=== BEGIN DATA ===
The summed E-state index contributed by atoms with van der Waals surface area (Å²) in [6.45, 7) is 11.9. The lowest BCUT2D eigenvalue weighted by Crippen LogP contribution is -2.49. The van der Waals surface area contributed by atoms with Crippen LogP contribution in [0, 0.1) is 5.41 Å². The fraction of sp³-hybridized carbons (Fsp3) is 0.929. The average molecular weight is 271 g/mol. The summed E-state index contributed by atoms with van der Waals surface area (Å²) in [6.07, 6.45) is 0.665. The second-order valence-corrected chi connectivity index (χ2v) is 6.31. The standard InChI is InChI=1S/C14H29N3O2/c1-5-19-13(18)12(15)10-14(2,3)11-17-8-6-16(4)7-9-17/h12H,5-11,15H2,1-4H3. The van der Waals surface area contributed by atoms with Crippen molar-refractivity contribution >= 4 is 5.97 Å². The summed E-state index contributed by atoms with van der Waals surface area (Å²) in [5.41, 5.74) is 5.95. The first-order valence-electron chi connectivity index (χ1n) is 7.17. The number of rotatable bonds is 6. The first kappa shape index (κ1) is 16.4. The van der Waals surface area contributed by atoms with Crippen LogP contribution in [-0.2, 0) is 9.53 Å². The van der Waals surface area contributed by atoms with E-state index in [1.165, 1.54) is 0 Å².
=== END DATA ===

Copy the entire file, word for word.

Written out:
The summed E-state index contributed by atoms with van der Waals surface area (Å²) in [6.45, 7) is 11.9. The lowest BCUT2D eigenvalue weighted by Crippen LogP contribution is -2.49. The van der Waals surface area contributed by atoms with Crippen LogP contribution in [0, 0.1) is 5.41 Å². The fraction of sp³-hybridized carbons (Fsp3) is 0.929. The average molecular weight is 271 g/mol. The summed E-state index contributed by atoms with van der Waals surface area (Å²) in [6.07, 6.45) is 0.665. The second-order valence-corrected chi connectivity index (χ2v) is 6.31. The standard InChI is InChI=1S/C14H29N3O2/c1-5-19-13(18)12(15)10-14(2,3)11-17-8-6-16(4)7-9-17/h12H,5-11,15H2,1-4H3. The van der Waals surface area contributed by atoms with Crippen molar-refractivity contribution >= 4 is 5.97 Å². The summed E-state index contributed by atoms with van der Waals surface area (Å²) in [5.41, 5.74) is 5.95. The first-order valence-electron chi connectivity index (χ1n) is 7.17. The number of rotatable bonds is 6. The first kappa shape index (κ1) is 16.4. The van der Waals surface area contributed by atoms with Crippen LogP contribution in [-0.2, 0) is 9.53 Å². The van der Waals surface area contributed by atoms with E-state index in [1.165, 1.54) is 0 Å².